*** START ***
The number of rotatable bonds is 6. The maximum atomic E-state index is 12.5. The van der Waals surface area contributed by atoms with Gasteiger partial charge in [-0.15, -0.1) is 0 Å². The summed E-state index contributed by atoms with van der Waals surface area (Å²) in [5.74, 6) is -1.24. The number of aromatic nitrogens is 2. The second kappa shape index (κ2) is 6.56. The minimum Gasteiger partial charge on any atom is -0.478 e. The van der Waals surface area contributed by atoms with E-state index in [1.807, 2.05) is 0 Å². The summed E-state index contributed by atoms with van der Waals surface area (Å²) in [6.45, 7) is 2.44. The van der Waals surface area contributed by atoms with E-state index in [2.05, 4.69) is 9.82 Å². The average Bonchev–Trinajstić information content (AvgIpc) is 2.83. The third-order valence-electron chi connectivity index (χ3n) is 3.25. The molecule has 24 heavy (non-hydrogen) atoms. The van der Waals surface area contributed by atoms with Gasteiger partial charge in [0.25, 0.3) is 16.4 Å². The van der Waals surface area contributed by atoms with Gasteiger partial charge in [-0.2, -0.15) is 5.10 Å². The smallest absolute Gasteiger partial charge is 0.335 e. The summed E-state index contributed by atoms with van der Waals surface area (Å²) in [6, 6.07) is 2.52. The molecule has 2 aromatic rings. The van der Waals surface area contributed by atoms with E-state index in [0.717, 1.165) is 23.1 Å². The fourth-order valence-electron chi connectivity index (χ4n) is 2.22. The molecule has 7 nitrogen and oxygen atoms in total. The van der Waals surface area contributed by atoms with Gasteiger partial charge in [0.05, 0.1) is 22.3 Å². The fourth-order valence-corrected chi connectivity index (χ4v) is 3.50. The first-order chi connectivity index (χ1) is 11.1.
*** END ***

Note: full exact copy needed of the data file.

The number of rotatable bonds is 6. The maximum atomic E-state index is 12.5. The van der Waals surface area contributed by atoms with Gasteiger partial charge in [-0.15, -0.1) is 0 Å². The summed E-state index contributed by atoms with van der Waals surface area (Å²) in [5.74, 6) is -1.24. The number of aromatic nitrogens is 2. The second kappa shape index (κ2) is 6.56. The minimum Gasteiger partial charge on any atom is -0.478 e. The van der Waals surface area contributed by atoms with E-state index in [1.807, 2.05) is 0 Å². The summed E-state index contributed by atoms with van der Waals surface area (Å²) in [6.45, 7) is 2.44. The van der Waals surface area contributed by atoms with E-state index in [2.05, 4.69) is 9.82 Å². The average Bonchev–Trinajstić information content (AvgIpc) is 2.83. The third-order valence-electron chi connectivity index (χ3n) is 3.25. The molecule has 24 heavy (non-hydrogen) atoms. The van der Waals surface area contributed by atoms with Gasteiger partial charge in [0.25, 0.3) is 16.4 Å². The van der Waals surface area contributed by atoms with Gasteiger partial charge in [-0.2, -0.15) is 5.10 Å². The smallest absolute Gasteiger partial charge is 0.335 e. The summed E-state index contributed by atoms with van der Waals surface area (Å²) in [6, 6.07) is 2.52. The molecule has 2 aromatic rings. The van der Waals surface area contributed by atoms with E-state index in [0.717, 1.165) is 23.1 Å². The fourth-order valence-electron chi connectivity index (χ4n) is 2.22. The molecule has 7 nitrogen and oxygen atoms in total. The van der Waals surface area contributed by atoms with Gasteiger partial charge in [0.05, 0.1) is 22.3 Å². The fourth-order valence-corrected chi connectivity index (χ4v) is 3.50. The first-order chi connectivity index (χ1) is 11.1.